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Thai firm’s tax perks not OK with Palace–DA


10:03 PM January 29th, 2013

January 29th, 2013 10:03 PM

ROSALES, Pangasinan—President Benigno Aquino has raised questions on the grant of pioneering status that allowed a Thai food company to receive a six-year tax holiday and nearly duty-free importation of equipment and materials, according to Agriculture Secretary Proceso Alcala.

Alcala, in a statement, said the President shared his concern over the Board of Investment (BOI) decision that granted Thai food firm Charoen Pokphand (CP) Foods pioneering status and tax incentives.

“The President himself raised the question of how does one define pioneering status. How can the BOI grant the Thai company pioneering status when we have been raising hogs and chickens for so long?” Alcala was quoted as saying in a statement.

Alcala, who was not consulted by the BOI, noted that the board granted pioneering status to CP only on the basis of its minimum capitalization of $200 million.

Rosendo So, Swine Development Council and Abono party-list chair, said the BOI should also have considered the P300-billion domestic meat industry in its decision.

“The domestic industry is a P300-billion industry. If you compare that to CP’s P2-billion investment, that is small,” said So in the same statement.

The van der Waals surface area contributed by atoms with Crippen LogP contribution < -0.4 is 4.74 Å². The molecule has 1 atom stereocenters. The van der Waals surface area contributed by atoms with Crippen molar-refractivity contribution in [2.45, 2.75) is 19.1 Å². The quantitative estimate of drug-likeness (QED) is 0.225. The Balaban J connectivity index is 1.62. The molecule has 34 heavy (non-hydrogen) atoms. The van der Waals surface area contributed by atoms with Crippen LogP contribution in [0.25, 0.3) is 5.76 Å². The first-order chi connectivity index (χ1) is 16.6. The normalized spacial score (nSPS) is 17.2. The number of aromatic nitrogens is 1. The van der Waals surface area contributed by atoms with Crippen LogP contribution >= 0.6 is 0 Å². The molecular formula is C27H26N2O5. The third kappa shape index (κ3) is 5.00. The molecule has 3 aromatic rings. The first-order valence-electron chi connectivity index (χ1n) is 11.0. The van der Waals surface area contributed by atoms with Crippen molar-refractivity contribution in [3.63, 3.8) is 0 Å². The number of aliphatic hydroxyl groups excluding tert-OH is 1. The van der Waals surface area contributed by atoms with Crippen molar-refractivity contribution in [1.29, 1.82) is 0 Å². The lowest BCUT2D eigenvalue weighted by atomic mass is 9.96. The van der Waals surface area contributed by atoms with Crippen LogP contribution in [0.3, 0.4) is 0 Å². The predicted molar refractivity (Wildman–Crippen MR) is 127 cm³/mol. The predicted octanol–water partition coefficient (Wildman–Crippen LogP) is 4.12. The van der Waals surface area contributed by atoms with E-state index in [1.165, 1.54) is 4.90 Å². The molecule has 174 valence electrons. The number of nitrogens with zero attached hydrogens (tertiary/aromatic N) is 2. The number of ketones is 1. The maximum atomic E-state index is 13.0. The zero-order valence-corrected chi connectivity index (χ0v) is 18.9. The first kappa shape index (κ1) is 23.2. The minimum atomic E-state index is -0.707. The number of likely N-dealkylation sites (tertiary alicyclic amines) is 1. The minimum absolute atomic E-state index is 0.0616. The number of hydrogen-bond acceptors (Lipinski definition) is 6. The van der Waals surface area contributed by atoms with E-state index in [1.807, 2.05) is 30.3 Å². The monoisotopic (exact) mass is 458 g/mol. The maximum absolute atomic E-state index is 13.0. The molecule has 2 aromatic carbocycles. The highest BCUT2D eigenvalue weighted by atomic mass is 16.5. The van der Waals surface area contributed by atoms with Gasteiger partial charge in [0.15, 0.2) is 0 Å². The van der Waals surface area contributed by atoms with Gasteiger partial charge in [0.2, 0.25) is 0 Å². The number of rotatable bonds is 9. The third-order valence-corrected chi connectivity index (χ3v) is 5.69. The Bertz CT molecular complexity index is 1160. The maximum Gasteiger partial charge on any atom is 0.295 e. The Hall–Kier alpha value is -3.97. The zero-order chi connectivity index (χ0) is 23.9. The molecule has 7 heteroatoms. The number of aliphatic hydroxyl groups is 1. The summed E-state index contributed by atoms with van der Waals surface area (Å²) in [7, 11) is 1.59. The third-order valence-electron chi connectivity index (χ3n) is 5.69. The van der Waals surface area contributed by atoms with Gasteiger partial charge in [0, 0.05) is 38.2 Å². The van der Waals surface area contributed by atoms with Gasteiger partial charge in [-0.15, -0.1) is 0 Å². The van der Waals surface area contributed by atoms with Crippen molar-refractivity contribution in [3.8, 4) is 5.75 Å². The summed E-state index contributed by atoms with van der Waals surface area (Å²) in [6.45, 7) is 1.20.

“For so many years, the livestock industry has not enjoyed substantial benefits from the government, and now the BOI is killing us for such a paltry sum that would benefit a foreign company,” So said.

Just as prices of locally produced meat had stabilized, backyard hog and poultry raisers raised fears that the entry of CP would displace them from the local market.

Danny Sim, a backyard hog raiser and poultry contract grower in Umingan town, said they feared the situation when CP brings its produce to wet markets.

“The prices are better now. [But if this happens], then we’re a goner,” he said.

Sim used to operate a piggery with 400 animals but was forced to downgrade his inventory to 100 animals after prices went spiraling down in the past years because of rampant meat smuggling.

So said the more important issue is the country’s food security.

Alcala admitted that with the tax holidays extended to CP, the local industry will be put at a disadvantage.

“I myself do not agree with the decision of the BOI … I am afraid it could eventually kill our domestic livestock industry,” said Alcala.

“There is nothing wrong in allowing the entry of foreign companies. But if we give perks to foreign firms, we have to give tax breaks as well to our local industry,” he said.

So said the 1,800 jobs to be generated by CP’s projects will not compensate for the 7 million Filipinos who stand to be displaced if domestic hog and poultry growers close shop.

“We are really at a loss why the BOI approved the pioneering status for CP last year when its application was denied in 2010,” So said.

Sim said local food firms like Magnolia, Monterey, Bounty Fresh and Best Options may also be affected if CP puts up canning or other processing plants for its products, which would mean they would collide head on with local producers. Yolanda Sotelo, Inquirer Northern Luzon

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